Will your child be outside playing most of the day? Check on children, even when in a fenced yard. They can get out, if an older sibling forgets to lock a gate. I have seen a toddler walking in a busy alleyway after she got out of her backyard. Thank heaven, several people jumped out to grab her and stop traffic. My toddler niece had escaped from her backyard three times. If someone finds your child and calls the police, I guarantee child protection services will be out to investigate you. Don't be angry with them for doing their job. Be grateful that your child didn't get into the wrong hands or seriously injured in some way.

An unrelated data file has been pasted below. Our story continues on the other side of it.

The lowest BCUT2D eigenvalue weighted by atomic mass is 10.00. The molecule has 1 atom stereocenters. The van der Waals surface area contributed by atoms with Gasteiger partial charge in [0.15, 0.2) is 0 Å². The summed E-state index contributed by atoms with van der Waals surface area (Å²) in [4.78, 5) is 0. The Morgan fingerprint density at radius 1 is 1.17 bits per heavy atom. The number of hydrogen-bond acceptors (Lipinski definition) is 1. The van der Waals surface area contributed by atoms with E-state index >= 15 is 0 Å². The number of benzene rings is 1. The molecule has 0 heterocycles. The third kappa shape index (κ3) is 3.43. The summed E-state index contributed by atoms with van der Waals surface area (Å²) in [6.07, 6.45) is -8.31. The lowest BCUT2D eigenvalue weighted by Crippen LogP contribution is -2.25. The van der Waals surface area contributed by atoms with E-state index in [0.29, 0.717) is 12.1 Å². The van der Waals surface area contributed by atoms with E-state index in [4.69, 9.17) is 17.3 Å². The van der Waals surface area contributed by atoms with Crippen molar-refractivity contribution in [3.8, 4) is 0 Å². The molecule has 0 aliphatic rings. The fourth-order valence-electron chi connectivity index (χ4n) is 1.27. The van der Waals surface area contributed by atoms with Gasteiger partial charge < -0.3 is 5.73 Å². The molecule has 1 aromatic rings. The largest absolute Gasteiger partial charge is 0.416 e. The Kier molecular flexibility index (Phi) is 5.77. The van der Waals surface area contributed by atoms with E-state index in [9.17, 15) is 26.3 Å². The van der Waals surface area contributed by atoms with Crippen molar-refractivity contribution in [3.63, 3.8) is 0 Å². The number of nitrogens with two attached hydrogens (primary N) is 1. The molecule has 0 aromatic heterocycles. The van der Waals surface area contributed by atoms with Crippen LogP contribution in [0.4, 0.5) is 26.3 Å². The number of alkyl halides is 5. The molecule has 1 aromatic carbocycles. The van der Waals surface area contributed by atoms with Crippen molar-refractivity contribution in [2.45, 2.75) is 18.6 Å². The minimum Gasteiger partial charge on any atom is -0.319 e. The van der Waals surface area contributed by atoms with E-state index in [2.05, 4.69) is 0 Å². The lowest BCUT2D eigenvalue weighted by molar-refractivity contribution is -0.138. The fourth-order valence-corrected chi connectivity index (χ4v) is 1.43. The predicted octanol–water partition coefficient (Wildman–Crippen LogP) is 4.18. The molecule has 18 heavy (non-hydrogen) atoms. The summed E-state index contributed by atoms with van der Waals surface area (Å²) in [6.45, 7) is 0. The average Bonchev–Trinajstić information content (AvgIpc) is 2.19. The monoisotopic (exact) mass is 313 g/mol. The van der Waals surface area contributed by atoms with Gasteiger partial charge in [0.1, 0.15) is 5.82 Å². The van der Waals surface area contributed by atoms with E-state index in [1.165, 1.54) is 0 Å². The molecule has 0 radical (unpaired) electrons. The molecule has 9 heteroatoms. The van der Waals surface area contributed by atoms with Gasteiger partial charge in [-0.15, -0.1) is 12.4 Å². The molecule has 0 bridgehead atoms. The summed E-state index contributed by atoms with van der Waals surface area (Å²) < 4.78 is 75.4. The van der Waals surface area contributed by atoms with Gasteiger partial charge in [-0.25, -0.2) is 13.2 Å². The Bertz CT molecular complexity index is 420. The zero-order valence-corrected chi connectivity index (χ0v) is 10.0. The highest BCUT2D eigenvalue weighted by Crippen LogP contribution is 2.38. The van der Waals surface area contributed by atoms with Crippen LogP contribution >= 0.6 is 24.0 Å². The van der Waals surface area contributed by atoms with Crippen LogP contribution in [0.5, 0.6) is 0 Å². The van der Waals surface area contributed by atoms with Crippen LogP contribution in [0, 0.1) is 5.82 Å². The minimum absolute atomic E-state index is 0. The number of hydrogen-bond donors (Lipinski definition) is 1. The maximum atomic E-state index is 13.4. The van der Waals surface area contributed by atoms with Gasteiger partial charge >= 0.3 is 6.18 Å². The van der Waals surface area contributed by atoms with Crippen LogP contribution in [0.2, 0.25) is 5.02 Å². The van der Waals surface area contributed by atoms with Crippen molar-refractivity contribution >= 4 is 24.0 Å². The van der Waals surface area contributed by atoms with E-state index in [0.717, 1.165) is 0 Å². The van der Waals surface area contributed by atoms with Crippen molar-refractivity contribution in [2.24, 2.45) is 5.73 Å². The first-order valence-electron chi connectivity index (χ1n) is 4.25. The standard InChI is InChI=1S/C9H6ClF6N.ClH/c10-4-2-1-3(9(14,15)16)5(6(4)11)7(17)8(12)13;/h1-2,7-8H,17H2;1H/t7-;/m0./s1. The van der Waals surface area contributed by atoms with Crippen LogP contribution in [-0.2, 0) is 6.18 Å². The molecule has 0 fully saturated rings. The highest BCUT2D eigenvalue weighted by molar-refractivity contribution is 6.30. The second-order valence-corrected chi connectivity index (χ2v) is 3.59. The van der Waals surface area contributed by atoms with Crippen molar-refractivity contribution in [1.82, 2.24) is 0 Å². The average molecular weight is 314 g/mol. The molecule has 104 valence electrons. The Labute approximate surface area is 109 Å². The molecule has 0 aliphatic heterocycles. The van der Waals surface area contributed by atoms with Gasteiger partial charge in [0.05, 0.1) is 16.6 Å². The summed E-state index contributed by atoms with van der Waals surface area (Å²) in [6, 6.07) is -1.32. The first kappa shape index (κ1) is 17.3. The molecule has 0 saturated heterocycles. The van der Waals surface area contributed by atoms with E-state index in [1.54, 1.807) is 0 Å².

Warn your children not to talk to strangers or open the door. Even the older children left home alone need to be reminded. Remember the slogan, Danger Stranger. It's always better to keep a watchful eye on your children whether at home or out in public. I never let my children go alone to a public facility, especially in a park or in the woods. I stand guard right at the door. If my son doesn't come out in short order, I give a yell in the door. No answer, I go right in. Older boys learn not to dawdle, so mom isn't waltzing into the men's room. This is relatively easy for a mother to get away with. Dads are better off to ask a woman going into a facility to check up on a young daughter. When in doubt, always check it out. It's better to err on the side of caution. Teach your children to keep themselves safe.